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Lusus nature.--A play or freak ot nature.
Magna Charta.-The great Charter.
Magna est veritas et prævalebit.--Truth is most powerful, and will ultimately prevail.
Mala fide.-In bad faith. -With a design to deceive.
Malum in se.-A thing evil in itself.
Mauvaise honte. Fr.-False shame.
Maximum.-The greatest possible.
Mediocria firma.-The middle station is the safest.
Memento mori.-Remember death.
Memoria in eterna.-In eternal remembrance.
Minimum.-The smallest possible.
Minutie.-Trifles.-To enter into minutie.
Mirabile dictu!-Wonderful to tell !
Mirabile visu!-Wonderful to behold!
Mirum !-Wonderful !
Mirum in modum.-In a wonderful manner.
Misnomer. Fr.-The mistake of a name; or using one name for another.
Modus operandi.-The method or manner of operating.
Multum in parvo.--Much in little.-A great deal said in a few words.
Necessitas non habet legem.-Necessity has no law.
Ne ereat.-Let him not go out.
Nem. con. for nemine contradicente, and,
Nem. diss. for nemine dissentiente.- No person opposing or disagreeing.-These two phrases are synonymous.
Ne plus ultra.-Nothing more beyond.
Nil debet.-He owes nothing.-The usual plea in an action of debt.
Nil dicit.-He says nothing.
Nisi prius.-Unless before.
Nolens, volens.--Willing or unwilling.
Noli me tangere.-Do not touch me.
Nolle prosequi.--To be unwilling to proceed.
Non assumpsit.-He did not assume, or take to himself.
Non compos mentis.-Not of sound mind.-In a delirium of lunacy.
Non conscire sibi.-Conscious of no fault.
Non constat.-It does not appear.
Non est inventus.-He has not been found.
Non nobis solum.-Not merely for ourselves.
Non obstante.- Notwithstanding.
Non sequitur.-It does not follow.
Nosce teipsum.-Know thyself.
Nota bene.--Mark well.
Nudum pactum.-A naked agreement.
Nulla bona.-No goods.
Nunc aut nunquam.-Now or never.
On dit. Fr.-It is said. It is an on dit.-It is merely a loose report.
Onus probandi.-The burden of proving.
Opere pretium est.--"It is worth while" to hear or to attend.
Ore tenu.s.-From the mouth. The testimony was ore tenus.
O tempora! O mores!-Oh the times and the manners.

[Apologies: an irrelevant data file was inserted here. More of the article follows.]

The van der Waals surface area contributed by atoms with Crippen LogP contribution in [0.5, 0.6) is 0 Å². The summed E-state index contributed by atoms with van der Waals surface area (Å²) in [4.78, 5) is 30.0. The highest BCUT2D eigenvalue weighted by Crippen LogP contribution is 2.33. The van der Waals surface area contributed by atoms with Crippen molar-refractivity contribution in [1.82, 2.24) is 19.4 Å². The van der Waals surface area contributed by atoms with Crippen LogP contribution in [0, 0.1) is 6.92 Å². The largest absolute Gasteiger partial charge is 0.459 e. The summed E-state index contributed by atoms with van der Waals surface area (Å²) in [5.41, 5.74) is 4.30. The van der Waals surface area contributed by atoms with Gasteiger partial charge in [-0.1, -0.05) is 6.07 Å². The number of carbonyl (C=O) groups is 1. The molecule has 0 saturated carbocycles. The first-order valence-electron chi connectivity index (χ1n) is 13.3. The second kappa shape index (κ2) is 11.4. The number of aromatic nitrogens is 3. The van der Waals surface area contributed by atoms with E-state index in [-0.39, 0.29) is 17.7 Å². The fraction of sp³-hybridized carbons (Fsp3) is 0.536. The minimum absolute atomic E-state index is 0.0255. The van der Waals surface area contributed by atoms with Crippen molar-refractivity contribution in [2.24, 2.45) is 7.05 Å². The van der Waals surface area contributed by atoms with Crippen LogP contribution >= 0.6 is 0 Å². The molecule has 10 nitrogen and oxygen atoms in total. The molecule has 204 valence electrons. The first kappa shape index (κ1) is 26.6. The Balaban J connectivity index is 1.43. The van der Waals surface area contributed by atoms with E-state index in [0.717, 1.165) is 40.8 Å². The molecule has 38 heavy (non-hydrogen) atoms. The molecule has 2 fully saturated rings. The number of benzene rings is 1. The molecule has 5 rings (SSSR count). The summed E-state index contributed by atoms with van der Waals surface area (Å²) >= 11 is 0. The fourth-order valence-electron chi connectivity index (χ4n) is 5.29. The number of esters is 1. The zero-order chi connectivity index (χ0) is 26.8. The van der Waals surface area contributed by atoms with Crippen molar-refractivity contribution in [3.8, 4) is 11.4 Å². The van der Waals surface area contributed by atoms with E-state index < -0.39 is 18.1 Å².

Pacta conventa.--Conditions agreed upon.
Panacea. From the Greek.-A remedy for all diseases.
Par excellence. Fr.-By way of eminence.
Pari passu. With an equal pace.-By a similar gradation.
Paritur pax bello. Corn. NEP.-Peace is produced by war.
Particeps criminis.--A partaker in the crime--an accessary
Passim.--Every where.-In various places.
Pater noster. Our father.
Pater patriæ.-The father of his country.
Penchant. Fr.-Propensity, inclination, desire.
Per annum-Per diem.-By the year-by the day.
Per se. By itself.--No man likes mustard per se.
Pluries.--At several times.
Posse comitatûs. The power of the county.
Posse videor.--The appearance of being able.
Post factum, nullum consilium.-After the deed is done, there is no use in consultation.
Post mortem. After death.
Primum mobile.--The first cause of motion.
Primus inter pares.--The first amongst his equals.
Principia non homines.--Principles--not Men.
Pro bono publico.--For the public good.
Pro confesso.-As if conceded.
Pro et con.--For and against.
Pro hac vicc.--For this turn.
Pro libertate patriæ. For the liberty of my country.
Pro patria.--For my country.
Promenade. Fr.--A walk--a fashionable place for walking.
Pro tempore. For the time.
Quantum.--How much.--The quantum.-The due proportion.
Quantum libet.-As much as you please.
Quantum meruit.-As much as he has deserved.
Quantum sufficit.--A sufficient quantity.
Quid nunc.--What now?-What is the news at present?
Quid pro quo.--What for what.-An equivalent.
Qui facit per alium, facit per se.-What a man does by another, ho does by or through himself.
Qui non negat, fatetur.--He who does not deny, virtually confesses. Qui non proficit, deficit.-He who does not advance, goes backward.
Qui prior est tempore, potior est jure.--He who is first in point of time, has the advantage in point of law.
Qui tam.-Who as well.
Quoad hoc.--As far as this.--Or, as relates to this matter
Quo animo?-With what mind?
Quo jure.-By what right.
Quorum.--Of whom, or-a sufficient number to proceed in business.
Quorum pars fui.--Of whom I was one.--In which I have participated.
Quota.-How much-how many.
Quo warranto.-By what warrant.
Respondeat superior.-Let the principal answer.
Respublica.--The common-weal.-The general interest.
Salvo jure.--Saving the right.-A clause of exception.
Sanctum Sanctorum.-The Holy of Holies.
Sang froid. Fr.--Cold blood.--Indifference, apathy,
Sans changer. Fr.--Without changing
Scire facias.-Cause it to be known.
Secundum artem. According to art.
Secundum formam statuti.--According to the form of the statute.
Seriatim. In order.-According to place or seniority.
Sic transit gloria mundi.-Thus fades the glory of this world.
Sicut ante. -As before.
Sine cura.--Without charge.-A sinecure.
Sine die.-Without a day. The business was deferred sine die.
Sine dubio.-Without doubt;--assuredly.
Sine invidid.-Without envy.-Not speaking invidiously.
Sine odio.-Without hatred.-I speak sine odio.
Sine qua non.-A thing without which another cannot be.
Sola nobilitas virtus.-Virtue alone is true nobility.
Sub pænd.-Under a penalty.
Sub silentio.-In silence.
A substitute.--A matter substituted.
Sui generis.-Of its own kind.
Summum bonum.-The chief good.
Supersedeas. You may remove or set aside.
Super subjectam materiam.-On the matter submitted.
Super visum corporis.-Upon a view of the body.
Tant mieur. Fr.-So much the better.
Tant pis. Fr. So much the worse.
Te Deum (laudamus.)-Thee, Lord, (we praise.)
Tempus omnia revelat.-Time reveals all things.